1. Monitor your Audio Meters
Make sure that you see the audio meters moving when you speak.
If they’re not moving, there’s no audio, and the client is receiving no feedback.
If it’s moving when you talk but flashes YELLOW or RED, it’s too loud and your voice may be distorted.
Make a habit of monitoring your audio meters at the beginning of your test, then occasionally as you are recording, to make sure it’s still flashing green.
2. Follow the Scenario and Tasks
Remember, customers are looking for something specific, and they want you to validate it or show them how to make it better. What do they want? It’s usually written in the scenario. If the test says to imagine you are shopping for a car, really try to get into the mindset of someone who wants to buy a car. Imagine your car just broke down – what would you think about or do? It helps to actually read the scenario out loud. Also, pay close attention to the tasks. If the task says, how do you like the page? Tell them how you like the page. Don’t fill out a form or click a link if the task doesn’t ask you to do so.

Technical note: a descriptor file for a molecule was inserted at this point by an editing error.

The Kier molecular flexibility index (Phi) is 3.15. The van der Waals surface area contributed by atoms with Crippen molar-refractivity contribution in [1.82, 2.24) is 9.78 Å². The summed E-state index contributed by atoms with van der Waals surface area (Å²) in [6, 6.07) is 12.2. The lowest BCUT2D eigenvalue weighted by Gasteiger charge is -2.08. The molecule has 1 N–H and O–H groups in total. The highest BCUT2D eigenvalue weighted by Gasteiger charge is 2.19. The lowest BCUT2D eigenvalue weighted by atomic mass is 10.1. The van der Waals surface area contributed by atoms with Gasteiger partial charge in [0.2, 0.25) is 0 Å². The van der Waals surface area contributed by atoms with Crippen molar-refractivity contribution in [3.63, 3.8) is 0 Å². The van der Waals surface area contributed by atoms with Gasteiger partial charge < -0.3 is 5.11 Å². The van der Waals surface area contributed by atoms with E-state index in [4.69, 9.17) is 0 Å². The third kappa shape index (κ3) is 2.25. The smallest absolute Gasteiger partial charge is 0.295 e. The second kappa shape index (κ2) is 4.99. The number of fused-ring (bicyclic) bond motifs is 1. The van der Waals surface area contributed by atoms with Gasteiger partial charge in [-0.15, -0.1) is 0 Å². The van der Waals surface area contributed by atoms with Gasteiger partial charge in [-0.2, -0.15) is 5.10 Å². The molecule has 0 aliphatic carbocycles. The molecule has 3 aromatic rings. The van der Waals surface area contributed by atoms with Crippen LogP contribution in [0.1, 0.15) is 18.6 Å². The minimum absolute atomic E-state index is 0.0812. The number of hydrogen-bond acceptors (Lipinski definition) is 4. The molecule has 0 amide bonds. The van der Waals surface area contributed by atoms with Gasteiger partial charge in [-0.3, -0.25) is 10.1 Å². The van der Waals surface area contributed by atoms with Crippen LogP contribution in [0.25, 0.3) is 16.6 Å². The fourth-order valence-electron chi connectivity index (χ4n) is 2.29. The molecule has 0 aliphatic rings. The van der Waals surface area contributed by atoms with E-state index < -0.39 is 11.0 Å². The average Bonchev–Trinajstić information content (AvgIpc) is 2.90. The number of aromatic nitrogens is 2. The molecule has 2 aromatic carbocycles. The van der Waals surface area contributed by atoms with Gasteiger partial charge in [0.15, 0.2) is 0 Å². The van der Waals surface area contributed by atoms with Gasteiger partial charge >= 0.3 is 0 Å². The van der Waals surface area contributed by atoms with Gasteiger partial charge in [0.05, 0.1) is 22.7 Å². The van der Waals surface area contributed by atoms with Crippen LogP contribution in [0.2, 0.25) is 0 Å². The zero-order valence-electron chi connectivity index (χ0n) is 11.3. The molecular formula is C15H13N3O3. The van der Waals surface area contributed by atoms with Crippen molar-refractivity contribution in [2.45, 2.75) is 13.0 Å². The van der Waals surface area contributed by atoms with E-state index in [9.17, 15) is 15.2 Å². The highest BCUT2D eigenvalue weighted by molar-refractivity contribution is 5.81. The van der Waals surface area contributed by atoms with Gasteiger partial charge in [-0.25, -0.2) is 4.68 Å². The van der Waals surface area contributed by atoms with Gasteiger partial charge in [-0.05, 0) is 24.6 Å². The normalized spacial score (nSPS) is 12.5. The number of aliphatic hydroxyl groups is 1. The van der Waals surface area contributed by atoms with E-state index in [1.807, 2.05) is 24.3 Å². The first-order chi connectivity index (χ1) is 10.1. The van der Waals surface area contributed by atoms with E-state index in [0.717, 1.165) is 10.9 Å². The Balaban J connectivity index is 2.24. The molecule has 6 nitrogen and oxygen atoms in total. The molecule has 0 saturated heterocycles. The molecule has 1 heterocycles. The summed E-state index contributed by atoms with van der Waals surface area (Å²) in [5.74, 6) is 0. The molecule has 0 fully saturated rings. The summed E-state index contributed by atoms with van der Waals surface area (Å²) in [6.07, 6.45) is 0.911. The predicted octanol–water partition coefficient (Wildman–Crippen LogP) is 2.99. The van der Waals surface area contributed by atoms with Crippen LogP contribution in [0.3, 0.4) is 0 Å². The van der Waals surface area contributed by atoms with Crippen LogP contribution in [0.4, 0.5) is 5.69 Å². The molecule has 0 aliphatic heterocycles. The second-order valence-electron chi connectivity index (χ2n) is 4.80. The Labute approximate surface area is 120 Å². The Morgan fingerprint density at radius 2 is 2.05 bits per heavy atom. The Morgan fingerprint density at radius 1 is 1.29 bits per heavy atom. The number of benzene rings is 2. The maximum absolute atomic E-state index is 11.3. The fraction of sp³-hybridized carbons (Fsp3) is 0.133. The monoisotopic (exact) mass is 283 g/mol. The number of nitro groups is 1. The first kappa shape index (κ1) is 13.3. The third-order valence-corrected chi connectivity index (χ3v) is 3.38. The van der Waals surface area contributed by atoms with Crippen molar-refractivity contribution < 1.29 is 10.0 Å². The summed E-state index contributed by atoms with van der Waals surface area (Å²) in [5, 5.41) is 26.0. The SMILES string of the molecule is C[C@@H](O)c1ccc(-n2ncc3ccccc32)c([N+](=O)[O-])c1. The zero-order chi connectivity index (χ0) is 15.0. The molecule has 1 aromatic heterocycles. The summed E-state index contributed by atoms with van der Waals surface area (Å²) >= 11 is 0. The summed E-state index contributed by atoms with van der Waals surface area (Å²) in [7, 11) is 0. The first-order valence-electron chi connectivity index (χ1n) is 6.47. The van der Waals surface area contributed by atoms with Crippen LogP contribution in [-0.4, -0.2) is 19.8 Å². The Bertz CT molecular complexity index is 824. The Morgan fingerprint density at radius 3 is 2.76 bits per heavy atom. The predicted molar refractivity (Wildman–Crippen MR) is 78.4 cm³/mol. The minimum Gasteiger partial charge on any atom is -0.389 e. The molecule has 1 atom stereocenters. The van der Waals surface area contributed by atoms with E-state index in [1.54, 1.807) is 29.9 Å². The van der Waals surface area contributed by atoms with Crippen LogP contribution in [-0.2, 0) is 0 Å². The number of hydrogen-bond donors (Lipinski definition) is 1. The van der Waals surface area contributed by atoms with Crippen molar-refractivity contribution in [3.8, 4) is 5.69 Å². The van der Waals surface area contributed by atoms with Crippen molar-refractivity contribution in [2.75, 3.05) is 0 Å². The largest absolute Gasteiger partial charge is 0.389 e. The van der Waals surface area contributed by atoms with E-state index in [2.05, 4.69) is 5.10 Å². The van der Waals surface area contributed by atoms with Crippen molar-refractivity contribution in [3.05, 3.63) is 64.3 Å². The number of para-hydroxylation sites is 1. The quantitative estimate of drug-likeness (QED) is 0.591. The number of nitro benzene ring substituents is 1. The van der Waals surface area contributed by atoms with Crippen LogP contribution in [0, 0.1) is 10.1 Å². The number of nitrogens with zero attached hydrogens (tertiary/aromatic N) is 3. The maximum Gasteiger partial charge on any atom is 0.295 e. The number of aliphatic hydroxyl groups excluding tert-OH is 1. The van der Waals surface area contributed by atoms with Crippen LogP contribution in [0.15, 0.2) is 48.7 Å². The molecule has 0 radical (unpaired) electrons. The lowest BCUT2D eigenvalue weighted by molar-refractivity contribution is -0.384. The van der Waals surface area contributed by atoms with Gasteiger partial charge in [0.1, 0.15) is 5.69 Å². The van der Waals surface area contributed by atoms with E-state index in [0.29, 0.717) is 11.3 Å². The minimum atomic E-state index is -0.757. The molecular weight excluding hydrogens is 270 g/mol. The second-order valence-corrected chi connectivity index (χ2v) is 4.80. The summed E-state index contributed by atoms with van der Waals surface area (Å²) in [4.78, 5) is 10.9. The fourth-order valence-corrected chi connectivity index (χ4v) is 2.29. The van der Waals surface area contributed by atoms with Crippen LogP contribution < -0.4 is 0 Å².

3. Use the Button
In a perfect world, no one needs help. However, we all know that not all tests are perfect, and not all computers are perfect. Things happen, and you may be unable to continue with the test. Click the button. This ensures that the support team is contacted, the customer is contacted, and we can fix the issue and move on. If you don’t alert us and turn in a faulty video, you might receive a poor rating.